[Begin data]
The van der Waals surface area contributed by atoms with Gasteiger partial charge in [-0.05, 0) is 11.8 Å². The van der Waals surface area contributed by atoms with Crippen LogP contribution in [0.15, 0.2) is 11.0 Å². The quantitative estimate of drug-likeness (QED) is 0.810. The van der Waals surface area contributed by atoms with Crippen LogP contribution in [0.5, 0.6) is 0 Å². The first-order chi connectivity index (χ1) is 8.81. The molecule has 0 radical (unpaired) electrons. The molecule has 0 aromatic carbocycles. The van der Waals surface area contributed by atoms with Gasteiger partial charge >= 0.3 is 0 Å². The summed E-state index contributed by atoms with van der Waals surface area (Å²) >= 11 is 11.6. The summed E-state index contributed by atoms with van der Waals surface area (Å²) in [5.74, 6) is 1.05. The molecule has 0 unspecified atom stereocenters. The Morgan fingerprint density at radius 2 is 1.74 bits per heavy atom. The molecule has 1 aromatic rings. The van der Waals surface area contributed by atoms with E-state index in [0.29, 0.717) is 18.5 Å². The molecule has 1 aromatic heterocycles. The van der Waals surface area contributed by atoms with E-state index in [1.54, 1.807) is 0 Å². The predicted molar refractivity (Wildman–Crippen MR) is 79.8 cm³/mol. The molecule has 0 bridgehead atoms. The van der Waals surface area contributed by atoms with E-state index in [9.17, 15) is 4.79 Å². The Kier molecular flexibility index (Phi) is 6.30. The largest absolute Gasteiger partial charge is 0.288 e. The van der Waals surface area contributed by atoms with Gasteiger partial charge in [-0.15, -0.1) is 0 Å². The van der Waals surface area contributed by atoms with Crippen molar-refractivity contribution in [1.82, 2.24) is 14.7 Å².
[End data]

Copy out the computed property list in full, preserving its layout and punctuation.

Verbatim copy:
The van der Waals surface area contributed by atoms with Gasteiger partial charge in [-0.05, 0) is 11.8 Å². The van der Waals surface area contributed by atoms with Crippen LogP contribution in [0.15, 0.2) is 11.0 Å². The quantitative estimate of drug-likeness (QED) is 0.810. The van der Waals surface area contributed by atoms with Crippen LogP contribution in [0.5, 0.6) is 0 Å². The first-order chi connectivity index (χ1) is 8.81. The molecule has 0 radical (unpaired) electrons. The molecule has 0 aromatic carbocycles. The van der Waals surface area contributed by atoms with Gasteiger partial charge >= 0.3 is 0 Å². The summed E-state index contributed by atoms with van der Waals surface area (Å²) >= 11 is 11.6. The summed E-state index contributed by atoms with van der Waals surface area (Å²) in [5.74, 6) is 1.05. The molecule has 0 unspecified atom stereocenters. The Morgan fingerprint density at radius 2 is 1.74 bits per heavy atom. The molecule has 1 aromatic rings. The van der Waals surface area contributed by atoms with E-state index in [0.29, 0.717) is 18.5 Å². The molecule has 1 aromatic heterocycles. The van der Waals surface area contributed by atoms with E-state index in [1.54, 1.807) is 0 Å². The predicted molar refractivity (Wildman–Crippen MR) is 79.8 cm³/mol. The molecule has 0 bridgehead atoms. The van der Waals surface area contributed by atoms with E-state index in [9.17, 15) is 4.79 Å². The Kier molecular flexibility index (Phi) is 6.30. The largest absolute Gasteiger partial charge is 0.288 e. The van der Waals surface area contributed by atoms with Gasteiger partial charge in [-0.15, -0.1) is 0 Å². The van der Waals surface area contributed by atoms with Crippen molar-refractivity contribution in [1.82, 2.24) is 14.7 Å².